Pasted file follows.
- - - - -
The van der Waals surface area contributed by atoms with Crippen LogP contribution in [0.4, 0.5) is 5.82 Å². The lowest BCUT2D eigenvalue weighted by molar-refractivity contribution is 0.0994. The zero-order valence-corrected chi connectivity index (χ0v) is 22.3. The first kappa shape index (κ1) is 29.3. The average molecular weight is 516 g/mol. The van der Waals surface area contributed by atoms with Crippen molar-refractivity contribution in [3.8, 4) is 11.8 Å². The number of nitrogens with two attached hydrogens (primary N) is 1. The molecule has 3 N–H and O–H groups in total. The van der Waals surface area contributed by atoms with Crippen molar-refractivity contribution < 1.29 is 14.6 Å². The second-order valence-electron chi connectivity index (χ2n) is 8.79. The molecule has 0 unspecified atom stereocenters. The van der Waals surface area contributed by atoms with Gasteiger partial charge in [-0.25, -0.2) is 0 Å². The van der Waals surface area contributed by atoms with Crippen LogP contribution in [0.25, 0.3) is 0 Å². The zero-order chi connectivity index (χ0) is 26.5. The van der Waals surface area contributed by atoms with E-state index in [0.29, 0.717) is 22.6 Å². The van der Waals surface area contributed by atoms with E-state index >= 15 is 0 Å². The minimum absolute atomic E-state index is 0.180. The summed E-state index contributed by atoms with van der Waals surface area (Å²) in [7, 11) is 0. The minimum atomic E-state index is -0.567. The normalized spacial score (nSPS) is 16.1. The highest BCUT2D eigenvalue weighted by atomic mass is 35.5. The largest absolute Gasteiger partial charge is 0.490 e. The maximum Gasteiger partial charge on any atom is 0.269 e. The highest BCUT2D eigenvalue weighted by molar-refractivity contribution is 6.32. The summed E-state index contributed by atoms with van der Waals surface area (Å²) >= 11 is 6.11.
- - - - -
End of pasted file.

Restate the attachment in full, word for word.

The van der Waals surface area contributed by atoms with Crippen LogP contribution in [0.4, 0.5) is 5.82 Å². The lowest BCUT2D eigenvalue weighted by molar-refractivity contribution is 0.0994. The zero-order valence-corrected chi connectivity index (χ0v) is 22.3. The first kappa shape index (κ1) is 29.3. The average molecular weight is 516 g/mol. The van der Waals surface area contributed by atoms with Crippen molar-refractivity contribution in [3.8, 4) is 11.8 Å². The number of nitrogens with two attached hydrogens (primary N) is 1. The molecule has 3 N–H and O–H groups in total. The van der Waals surface area contributed by atoms with Crippen molar-refractivity contribution < 1.29 is 14.6 Å². The second-order valence-electron chi connectivity index (χ2n) is 8.79. The molecule has 0 unspecified atom stereocenters. The van der Waals surface area contributed by atoms with Gasteiger partial charge in [-0.25, -0.2) is 0 Å². The van der Waals surface area contributed by atoms with Crippen LogP contribution in [0.25, 0.3) is 0 Å². The zero-order chi connectivity index (χ0) is 26.5. The van der Waals surface area contributed by atoms with E-state index in [0.29, 0.717) is 22.6 Å². The van der Waals surface area contributed by atoms with E-state index >= 15 is 0 Å². The minimum absolute atomic E-state index is 0.180. The summed E-state index contributed by atoms with van der Waals surface area (Å²) in [7, 11) is 0. The minimum atomic E-state index is -0.567. The normalized spacial score (nSPS) is 16.1. The highest BCUT2D eigenvalue weighted by atomic mass is 35.5. The largest absolute Gasteiger partial charge is 0.490 e. The maximum Gasteiger partial charge on any atom is 0.269 e. The highest BCUT2D eigenvalue weighted by molar-refractivity contribution is 6.32. The summed E-state index contributed by atoms with van der Waals surface area (Å²) >= 11 is 6.11.